Capacidades estatais no programa Bolsa Família: o desafio de consolidação do sistema único de assistência social

Available from: 
August 2013

By: Diogo R. Coutinho Centro Brasileiro de Análise e Planejamento (CEBRAP)

In a slow process marked by authoritarian moments, regressive effects, bureaucratic insulation, centralized arrangements and cronyism, since the 1930s Brazil has been building its Welfare State. In the wake of struggles and political clashes for ensuring rights and reviving democracy, the Constitution of 1988 brought about an important shift, as it established economic and social rights and outlined a new legal and institutional framework for social policies. Among other provisions, the 1988 Constitution also established specific guidelines for the social assistance field (i.e., a non-contributory universal policy intended to meet basic needs based on the offer of public services and payment of income). Early in the decade of 2000, concurrently with the construction of the new social assistance system, the Bolsa Família program (PBF) was created and launched. Compared to the track record of the Brazilian social policies, PBF adopted new management arrangements, instruments and methods and has accounted for a portion of the equity gains (reduced poverty and inequality) experienced in the 2000 decade.

This paper analyzes the PBF from the point of view of its political and institutional arrangement - that is, the set of rules, organizations and processes that define the way stakeholders and interests are coordinated in the implementation of a specific public policy. In particular, it considers the program from the perspective of its dynamic relationship with the social assistance field, discussing the connection between the political and institutional arrangements of these two policies “at the end” (i.e., at a local level) and on the “top” (i.e., at a federal level). To that end, it draws on the categories of administrative capabilities (associated to the dimension of effectiveness) and political capabilities (associated to the dimension of legitimacy) and gets input from interviews with officials from the Ministry of Social Development and Fight Against Hunger (MDS).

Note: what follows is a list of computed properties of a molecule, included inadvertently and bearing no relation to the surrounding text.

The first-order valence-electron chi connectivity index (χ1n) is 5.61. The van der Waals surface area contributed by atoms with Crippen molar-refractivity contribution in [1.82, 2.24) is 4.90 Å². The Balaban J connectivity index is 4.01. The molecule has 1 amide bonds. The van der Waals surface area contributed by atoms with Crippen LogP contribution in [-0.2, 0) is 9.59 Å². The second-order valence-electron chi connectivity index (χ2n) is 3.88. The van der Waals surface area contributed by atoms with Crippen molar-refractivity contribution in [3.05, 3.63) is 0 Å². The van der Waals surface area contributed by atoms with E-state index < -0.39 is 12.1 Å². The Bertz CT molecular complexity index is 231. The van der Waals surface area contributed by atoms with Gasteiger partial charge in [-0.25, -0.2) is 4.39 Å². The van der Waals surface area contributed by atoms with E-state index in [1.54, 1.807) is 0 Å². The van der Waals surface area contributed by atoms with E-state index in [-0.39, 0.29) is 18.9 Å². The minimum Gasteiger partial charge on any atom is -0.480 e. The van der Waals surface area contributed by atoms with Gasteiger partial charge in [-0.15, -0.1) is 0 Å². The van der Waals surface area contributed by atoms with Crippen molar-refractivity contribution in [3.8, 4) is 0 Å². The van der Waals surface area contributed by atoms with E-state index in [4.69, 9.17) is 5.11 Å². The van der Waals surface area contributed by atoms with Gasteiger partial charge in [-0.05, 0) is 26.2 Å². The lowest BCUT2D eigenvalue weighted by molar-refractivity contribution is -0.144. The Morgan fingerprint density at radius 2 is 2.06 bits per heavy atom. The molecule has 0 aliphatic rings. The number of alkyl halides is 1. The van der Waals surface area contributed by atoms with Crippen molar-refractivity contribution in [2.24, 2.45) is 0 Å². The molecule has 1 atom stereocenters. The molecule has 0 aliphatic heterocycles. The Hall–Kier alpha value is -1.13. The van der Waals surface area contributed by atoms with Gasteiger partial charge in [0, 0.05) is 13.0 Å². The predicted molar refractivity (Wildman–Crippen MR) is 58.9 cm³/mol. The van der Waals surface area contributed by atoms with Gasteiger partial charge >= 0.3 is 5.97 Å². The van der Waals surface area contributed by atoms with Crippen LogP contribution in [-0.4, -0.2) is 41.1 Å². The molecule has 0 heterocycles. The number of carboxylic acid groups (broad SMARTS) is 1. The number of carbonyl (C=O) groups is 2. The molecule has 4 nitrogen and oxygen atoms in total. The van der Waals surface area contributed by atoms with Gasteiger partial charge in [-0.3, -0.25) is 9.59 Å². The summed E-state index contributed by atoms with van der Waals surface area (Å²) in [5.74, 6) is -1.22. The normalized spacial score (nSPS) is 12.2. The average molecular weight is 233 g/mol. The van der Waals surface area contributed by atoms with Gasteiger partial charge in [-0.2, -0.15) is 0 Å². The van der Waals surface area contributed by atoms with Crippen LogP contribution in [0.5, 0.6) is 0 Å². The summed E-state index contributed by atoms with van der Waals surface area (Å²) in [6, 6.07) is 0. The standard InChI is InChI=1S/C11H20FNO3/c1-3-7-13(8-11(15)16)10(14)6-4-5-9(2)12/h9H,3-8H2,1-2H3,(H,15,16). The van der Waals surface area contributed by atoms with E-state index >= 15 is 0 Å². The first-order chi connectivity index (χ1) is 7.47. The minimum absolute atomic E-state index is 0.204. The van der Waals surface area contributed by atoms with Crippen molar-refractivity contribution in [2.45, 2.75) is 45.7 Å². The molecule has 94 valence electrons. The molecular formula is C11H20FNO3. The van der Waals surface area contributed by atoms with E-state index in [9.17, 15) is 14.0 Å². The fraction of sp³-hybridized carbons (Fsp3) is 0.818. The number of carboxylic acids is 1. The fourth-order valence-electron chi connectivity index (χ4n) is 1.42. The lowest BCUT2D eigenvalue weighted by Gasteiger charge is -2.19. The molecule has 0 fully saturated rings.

The underlying assumption is that the PBF has an ambivalent relationship with the social assistance policy - this is because although it presents a very peculiar institutional arrangement, as well as an independent legal framework, PBF assumes a hybrid nature at the local level, with social assistance and its subdivisions, especially in small and underprivileged towns (the vast majority in Brazil). Therefore, PBF largely depends on the social assistance framework so that it can be organized and institutionalized in most Brazilian cities, although it is quite distant from the social assistance framework at the federal level of management (the “top”). In conclusion, I argue that in the process of consolidation of the Brazilian System of Social Assistance (SUAS), stronger coordination and synergies between the PBF and the field of social assistance demand further attention, and are translated into significant challenges. Examples taken from the city councils of social assistance and national conferences of social assistance are then discussed to show how technical and administrative capabilities can reinforce each other and help institutionalizing policies.

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